10. Hi all, My bad, ladies and gents, I needed to remove some duplicate content and an image from my last entry. Last Friday's entry now works much better. The PR XIX has a taller vertical fin and larger rudder, so it needed cutting down, reshaping, and adding a new (backdated) rudder. On top of that, some PR XI's got the earlier rudder (as on the Mk V's) with a rounded top, while others got the earlier pointed rudder. My subject, EN343-E, was one of the first PR XI's to be built and had a rounded, early style rudder. I had excess rudder parts in my spares; I think this one came from a Tamiya Spitfire Mk VB kit (the desert one with tan plastic). Holding it at the hinge line with the bottom of the rudder even with the bottom of the kit's vertical fin established how much the fin needs to be cut down. I then filled some extra panel lines on the fin not present before the Griffon engine came into play, and roughly reshaped the fin to match the front edge curve of the rudder tip. I made a tapered, round length of sprue and added it to the front of the rudder and filed a tapering, round indention into the rear of the fin. This allowed me to mount the rudder slightly cocked left while keeping the assembly looking like a kit piece. The next picture is out of sequence, but you can see the finished and mounted rudder. I am happy with how it turned out. Now it's time to think about all those interior pieces! In test fitting the pieces it became apparent that fitting all the bulkheads into their shallow slots was going to take some time. I soon realized that the bulkheads formed pairs of pieces with some structure in between. Also, in looking at the pilot's head armor, I noticed that the slot for the shoulder belts looked too high. I filled in the slot with CA and talcum powder and sanded it smooth, taking care not to sand off nearby detail. I drilled a row of holes a bit lower and worked them into a slot; much better now! The biggest change I made was to the bulkhead at the rear of the cockpit section. On the PR XIX this is a solid bulkhead made for the pressurized cockpit, while the PR XI's bulkhead is like the Mk IX- an open frame. While I was not positive, I was comfortable with the idea of the leaving the three oxygen bottles on their platform just behind the pilot's seat bulkhead. I therefore carefully opened up the top half of the bulkhead and added the cross piece from plastic stock. I added some shallow holes to represent the lightening holes present in these bulkheads. Turning to the seat, I started with an Ultracast unit with the Sutton harness. I added short strips of paper at the top of the seat's buckles; these formed a "V" shape, to which I later added the cable that runs backwards into the upper spine of the fuselage. The main instrument panel received the compass holder and rudder pedals from the Barracuda set with the pedals displaced to reflect the final rudder position. The instrument panel was then sanded smooth to take a replacement Photo Etch (PE) unit a bit later. Stay tuned! Cheers, Jim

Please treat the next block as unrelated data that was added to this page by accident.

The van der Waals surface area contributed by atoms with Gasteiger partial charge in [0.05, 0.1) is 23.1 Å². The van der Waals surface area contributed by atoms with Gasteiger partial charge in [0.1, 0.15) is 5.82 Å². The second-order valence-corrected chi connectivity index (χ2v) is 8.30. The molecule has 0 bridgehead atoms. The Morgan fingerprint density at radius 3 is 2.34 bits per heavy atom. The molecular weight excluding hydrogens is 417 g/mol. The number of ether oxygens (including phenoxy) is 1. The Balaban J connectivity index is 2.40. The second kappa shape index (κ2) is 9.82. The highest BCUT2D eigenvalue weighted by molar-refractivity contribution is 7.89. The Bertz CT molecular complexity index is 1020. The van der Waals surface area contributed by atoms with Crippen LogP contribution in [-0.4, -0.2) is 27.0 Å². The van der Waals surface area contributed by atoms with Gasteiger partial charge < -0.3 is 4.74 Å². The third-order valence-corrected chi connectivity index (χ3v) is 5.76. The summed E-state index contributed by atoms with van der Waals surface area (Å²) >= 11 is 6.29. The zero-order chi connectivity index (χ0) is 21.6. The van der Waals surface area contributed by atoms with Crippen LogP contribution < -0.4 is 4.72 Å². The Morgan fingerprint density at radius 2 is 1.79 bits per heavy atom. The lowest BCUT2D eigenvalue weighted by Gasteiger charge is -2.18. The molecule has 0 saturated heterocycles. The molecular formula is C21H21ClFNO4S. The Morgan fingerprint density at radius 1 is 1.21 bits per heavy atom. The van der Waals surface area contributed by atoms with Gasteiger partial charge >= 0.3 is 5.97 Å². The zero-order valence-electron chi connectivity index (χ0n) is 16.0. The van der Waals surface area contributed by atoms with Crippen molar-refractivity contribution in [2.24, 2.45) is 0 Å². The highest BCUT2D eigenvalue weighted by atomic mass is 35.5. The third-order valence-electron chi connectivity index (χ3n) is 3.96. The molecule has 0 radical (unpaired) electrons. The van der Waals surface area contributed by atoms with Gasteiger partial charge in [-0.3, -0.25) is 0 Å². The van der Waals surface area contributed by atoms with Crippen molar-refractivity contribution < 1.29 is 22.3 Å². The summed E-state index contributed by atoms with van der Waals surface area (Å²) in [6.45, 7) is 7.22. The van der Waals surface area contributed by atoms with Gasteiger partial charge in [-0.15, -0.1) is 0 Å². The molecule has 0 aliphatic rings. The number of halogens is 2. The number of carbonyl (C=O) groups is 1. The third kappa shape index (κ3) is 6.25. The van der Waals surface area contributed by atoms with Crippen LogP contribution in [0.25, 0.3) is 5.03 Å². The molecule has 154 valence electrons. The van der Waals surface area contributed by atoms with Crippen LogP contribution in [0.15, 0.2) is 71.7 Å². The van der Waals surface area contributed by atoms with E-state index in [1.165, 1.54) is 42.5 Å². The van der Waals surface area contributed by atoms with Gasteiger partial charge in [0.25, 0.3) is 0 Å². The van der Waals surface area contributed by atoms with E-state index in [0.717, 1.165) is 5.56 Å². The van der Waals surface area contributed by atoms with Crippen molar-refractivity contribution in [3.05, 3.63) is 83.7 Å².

11. Hi all, Turning to the wings, and actually to all the airframe parts, I gave a light sanding to all the exterior surfaces in order to knock down the panel lines a bit. Here is a before and after with the top wings. It does not show up too well, but the right wing has been sanded while the left one is out of the kit. I use 600 to 800 grit foam sanding blocks and took special care not to sand down any protruding detail on the outer surfaces. In the end I wound up doing less panel line washes since the panel lines were still big enough to show from under the paint and finishes. The kit radiators are too deep for the PR XI so they needed to made more shallow. The actual depth of the PR XI radiators should be the same as for the Mk IX's. One could simply measure the relative depths of the kit pieces to a pair of Mk IX pieces and cut a section out of the kit pieces. However, I chose to change out the radiators baths from a Mk IX. In this case, I used ICM Mk IX radiators because they fit well over the kit radiator cores and also they are molded with the cooling doors closed. As with most Spitfires, there are indented mounting points in the lower wing to set the "feet" of the radiator housings in the correct location. I used the kit radiators to trace the “feet” and cut replacements from .015” plastic sheet. It will take some time to trim and fit each foot piece, but in the end you can achieve a snug fit. I placed the finished feet in place and set the Mk IX housings over the radiator cores. I measured the gaps on the sides of the housings; this represents the amount of material that must be cut from the radiator cores to make them shallower. I removed the excess depth from the cores and test fitted the housings. Once I had the housings resting on the new feet on the lower wing, I carefully glued the housing to the feet without gluing it onto the radiator cores. I then fitted the separate radiator faces and cut them down until they fit in the openings. Finally, I ran a bead of Mr. Surfacer along the outer joint between the housings and the feet to create a little fairing. Tune in soon as I replace the rudder and begin to assemble and paint the interior bits. Cheers, Jim